Congenital Heart Disease (cont.)
In this Article
- What are congenital heart defects?
- How the heart works
- What are the types of congenital heart defects?
- What are other names for congenital heart defects?
- What causes congenital heart defects?
- What are the signs and symptoms and signs of congenital heart defects?
- How are congential heart defects diagnosed??
- How are congenital heart defects treated?
- Living with a congenital heart defect
- Congenital Heart Disease At A Glance
- Find a local Cardiologist in your town
What are other names for congenital heart defects?
- Congenital heart disease
- Cyanotic heart disease
- Heart defects
- Congenital cardiovascular malformations
What causes congenital heart defects?
If you have a child with a congenital heart defect, you may think you did something wrong during your pregnancy to cause the problem. However, most of the time doctors don't know why congenital heart defects develop.
Heredity may play a role in some heart defects. For example, a parent who has a congenital heart defect may be more likely than other people to have a child with the condition. In rare cases, more than one child in a family is born with a heart defect. Children with genetic defects often have congenital heart defects. An example of this is Down syndrome - half of all babies with Down syndrome have congenital heart defects.
Scientists continue to search for the causes of congenital heart defects.
What are the signs and symptoms and signs of congenital heart defects?
Many congenital heart defects have few or no symptoms. A doctor may not even detect signs of a heart defect during a physical exam.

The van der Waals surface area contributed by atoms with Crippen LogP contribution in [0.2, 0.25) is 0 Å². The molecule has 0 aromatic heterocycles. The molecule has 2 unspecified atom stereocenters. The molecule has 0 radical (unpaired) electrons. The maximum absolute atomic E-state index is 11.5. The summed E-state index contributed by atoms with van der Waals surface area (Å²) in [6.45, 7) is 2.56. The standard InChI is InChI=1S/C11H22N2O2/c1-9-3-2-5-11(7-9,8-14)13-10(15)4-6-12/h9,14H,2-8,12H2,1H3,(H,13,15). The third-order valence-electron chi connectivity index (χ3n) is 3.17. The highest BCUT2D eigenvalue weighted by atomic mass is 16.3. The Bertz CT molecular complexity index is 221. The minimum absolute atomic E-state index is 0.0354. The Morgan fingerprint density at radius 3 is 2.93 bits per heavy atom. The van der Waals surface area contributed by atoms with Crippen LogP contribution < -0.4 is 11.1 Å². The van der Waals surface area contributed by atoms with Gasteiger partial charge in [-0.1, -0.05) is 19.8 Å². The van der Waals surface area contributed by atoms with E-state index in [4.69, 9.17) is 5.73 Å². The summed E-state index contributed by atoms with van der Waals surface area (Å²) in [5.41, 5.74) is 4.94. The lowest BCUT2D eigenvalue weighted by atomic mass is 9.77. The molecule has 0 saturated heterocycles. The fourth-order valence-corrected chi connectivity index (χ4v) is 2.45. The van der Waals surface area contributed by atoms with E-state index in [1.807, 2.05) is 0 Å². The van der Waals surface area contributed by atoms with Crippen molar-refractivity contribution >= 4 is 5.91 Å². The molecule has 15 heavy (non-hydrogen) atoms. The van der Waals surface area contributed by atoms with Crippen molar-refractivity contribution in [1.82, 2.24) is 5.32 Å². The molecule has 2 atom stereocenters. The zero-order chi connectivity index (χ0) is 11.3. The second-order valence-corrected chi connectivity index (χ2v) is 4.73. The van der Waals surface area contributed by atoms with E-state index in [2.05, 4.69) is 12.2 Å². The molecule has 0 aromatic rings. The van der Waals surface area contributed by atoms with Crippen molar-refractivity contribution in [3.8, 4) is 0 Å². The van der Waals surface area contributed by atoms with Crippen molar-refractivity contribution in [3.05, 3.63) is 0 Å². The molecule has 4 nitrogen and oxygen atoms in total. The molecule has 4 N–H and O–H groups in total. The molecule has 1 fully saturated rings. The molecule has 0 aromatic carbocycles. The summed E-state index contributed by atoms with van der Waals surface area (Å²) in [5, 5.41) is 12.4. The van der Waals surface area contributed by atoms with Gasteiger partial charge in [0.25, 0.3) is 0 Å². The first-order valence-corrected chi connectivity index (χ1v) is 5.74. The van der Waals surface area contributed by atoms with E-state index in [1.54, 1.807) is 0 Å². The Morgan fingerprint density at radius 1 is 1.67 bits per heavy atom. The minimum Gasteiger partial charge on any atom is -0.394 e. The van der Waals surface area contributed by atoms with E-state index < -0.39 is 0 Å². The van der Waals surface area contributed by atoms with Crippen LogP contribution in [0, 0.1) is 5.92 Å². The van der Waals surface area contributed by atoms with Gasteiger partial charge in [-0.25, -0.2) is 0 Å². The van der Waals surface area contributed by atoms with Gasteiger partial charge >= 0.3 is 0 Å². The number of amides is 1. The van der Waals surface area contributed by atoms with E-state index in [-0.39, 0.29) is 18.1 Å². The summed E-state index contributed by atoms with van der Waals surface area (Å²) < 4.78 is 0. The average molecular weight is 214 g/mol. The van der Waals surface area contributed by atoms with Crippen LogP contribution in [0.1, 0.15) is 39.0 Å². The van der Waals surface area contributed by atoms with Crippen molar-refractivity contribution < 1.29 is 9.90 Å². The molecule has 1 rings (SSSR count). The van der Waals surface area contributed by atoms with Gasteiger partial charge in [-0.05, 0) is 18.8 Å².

Some heart defects do have symptoms. These depend on the number and type of defects and how severe the defects are. Severe defects can cause symptoms, usually in newborn babies. These symptoms can include:
- Rapid breathing
- Cyanosis (a bluish tint to the skin, lips, and
- Fatigue (tiredness)
- Poor blood circulation
Congenital heart defects don't cause chest pain or other painful symptoms.
Abnormal blood flow through the heart caused by a heart defect will make a certain sound. Your doctor can hear this sound, called a heart murmur, with a stethoscope. However, not all murmurs are a sign of a congenital heart defect. Many healthy children have heart murmurs.
Normal growth and development depend on a normal workload for the heart and normal flow of oxygen-rich blood to all parts of the body. Babies with congenital heart defects may have cyanosis or tire easily when feeding. Sometimes they have both problems. As a result, they may not gain weight or grow as they should.
Older children may get tired easily or short of breath during exercise or activity. Many types of congenital heart defects cause the heart to work harder than it should. In severe defects, this can lead to heart failure, a condition in which the heart can't pump blood strongly throughout the body. Symptoms of heart failure include:
- Fatigue with exercise
- Shortness of breath
- A buildup of blood and fluid in the lungs
- A buildup of fluid in the feet, ankles, and legs
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